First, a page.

The founder of a radical anti-vaccine group has sued over an article that points out the dangers of vaccine rejectionism in America. But a decade-long trail of internet postings and public statements almost assures the case will fail.
Lawyers for Barbara Loe Fisher, president and co-founder of the National Vaccine Information Center – NVIC – is demanding $1 million in damages. Also named in the suit are freelance science writer Amy Wallace, and Philadelphia pediatrician Dr. Paul Offit. At issue is a quote by Offit in which he says that Fisher “lies”.
Offit’s comment was in response to Wallace’s question as to how Fisher had been able to convince people to dislike him. Offit answered “She lies about me.” The quote was shortened to “she lies” in the article but the context is clear from the few sentences that follow.
Her lawyers say their client is not a liar, and in the complaint go as far as stating:
“If defendants are correct, Plaintiff Fisher is not a person to be believed and because her stock and trade is information and opinion derived from it, she has no business worthy of acceptance and use, honesty being the foundation of every such reliance.”
But anyone familiar with NVIC knows that Fisher is no slave to truth. A examination of her website’s archives reveals some whoppers. For example:
Fisher and other vaccine rejectionists state that Offit influenced the CDC to vote for his rotovirus vaccine, thus voting himself rich. But the timeline is very clear – Offit had been off of the Advisory Committee on Immunization Practices for several years at the time of the vote. The group’s by-laws wouldn’t have allowed Offt to participate even if he was a voting member of the committee.
Fisher once wrote a blog post titled “Doctors Want to Kill Disabled Babies.”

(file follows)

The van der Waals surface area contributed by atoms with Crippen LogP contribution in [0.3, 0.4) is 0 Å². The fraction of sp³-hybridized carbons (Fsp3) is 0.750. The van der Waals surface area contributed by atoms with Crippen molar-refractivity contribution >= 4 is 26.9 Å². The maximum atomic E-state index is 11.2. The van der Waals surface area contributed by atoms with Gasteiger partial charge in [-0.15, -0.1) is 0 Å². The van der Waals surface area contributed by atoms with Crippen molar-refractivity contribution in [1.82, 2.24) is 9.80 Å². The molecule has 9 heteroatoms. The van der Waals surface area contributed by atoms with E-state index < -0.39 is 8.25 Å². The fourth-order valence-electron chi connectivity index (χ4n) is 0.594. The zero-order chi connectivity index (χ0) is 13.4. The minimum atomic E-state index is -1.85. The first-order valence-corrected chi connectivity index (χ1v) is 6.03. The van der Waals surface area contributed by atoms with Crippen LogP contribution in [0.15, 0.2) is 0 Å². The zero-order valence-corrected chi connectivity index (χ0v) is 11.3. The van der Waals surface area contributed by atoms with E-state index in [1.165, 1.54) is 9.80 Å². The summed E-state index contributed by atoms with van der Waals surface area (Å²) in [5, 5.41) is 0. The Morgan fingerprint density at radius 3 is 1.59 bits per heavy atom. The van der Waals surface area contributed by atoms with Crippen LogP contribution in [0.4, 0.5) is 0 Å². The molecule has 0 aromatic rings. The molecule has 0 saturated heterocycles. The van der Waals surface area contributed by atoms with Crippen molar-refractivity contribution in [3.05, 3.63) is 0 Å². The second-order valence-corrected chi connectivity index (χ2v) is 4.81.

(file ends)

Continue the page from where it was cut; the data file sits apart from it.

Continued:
About Gardasil, Fisher wrote “It is a vaccine that, by the summer of 2009, already caused more than 15,000 thousand reports of vaccine reactions, including more than 3,000 injuries and 48 deaths.” This is not true: there are no known deaths caused by Gardasil. Those deaths occurred after a Gardasil shot – sometimes up to six months later. Some 25 million doses of Gardasil have been administered since the summer of 2006, and the mortality rate for those who received the shots is statistically similar to those who never received the shot. If Fisher doesn’t know that, or doesn’t care, then she simply has no business pretending to be dishing out “vaccine information” to the public.
Fisher’s website charges that the DTP vaccine causes Sudden Infant Death Syndrome, when research actually shows the pertussis vaccine prevents SIDS.
Under the Restatement (Second) of Torts, which is drafted by the American Law Institute and has been influential among state courts, a plaintiff in a libel or slander suit must prove four elements to be successful:
1. First, the plaintiff must prove that the defendant made a false and defamatory statement concerning the plaintiff.
2. Second, the plaintiff must prove that the defendant made an unprivileged publication to a third party.
3. Third, the plaintiff must prove that the publisher acted at least negligently in publishing the communication.
4. Fourth, in some cases, the plaintiff must prove special damages.
Given NVIC’s long history of misrepresenting best available science, and cheerleading for fringe anti-vaccine personalities, one has to wonder why Fisher would expose herself to the publicity that the case is sure to attract, not to mention legal discovery at the hands of Condé Nast attorneys. Peter Bowditch at Ratbags sums it up nicely:
If Ms Fisher doesn’t like being called a liar and someone who endangers the lives of children then she should stop publishing lies about vaccines. Does she really want her dubious “science” to be closely examined in court? Somehow I don’t think so.
But the suit can also be viewed as just another tactic in the anti-vaccine movement’s years-long effort to silence Offit, and to attack critical journalists and editors. Last year Generation Rescue Founder J.B. Handley spent a small fortune suing Offit for a minor mistatement in his book, Autism’s False Prophets. That case was dismissed after all parties agreed to donate $5,000 each to an autism center at UCLA, at Offit’s suggestion.
The case may well hinge on the definition of “lie”, which generally carries with it an element of intent. If Fisher’s statements are so colored by ideological zeal and disregard for the truth that she doesn’t know how mistaken she is, then she may not technically be “a liar”. But if that’s the case, then her lawyers are right – “she has no business worthy of acceptance.”
Other blogs covering Fishers’s lawsuit: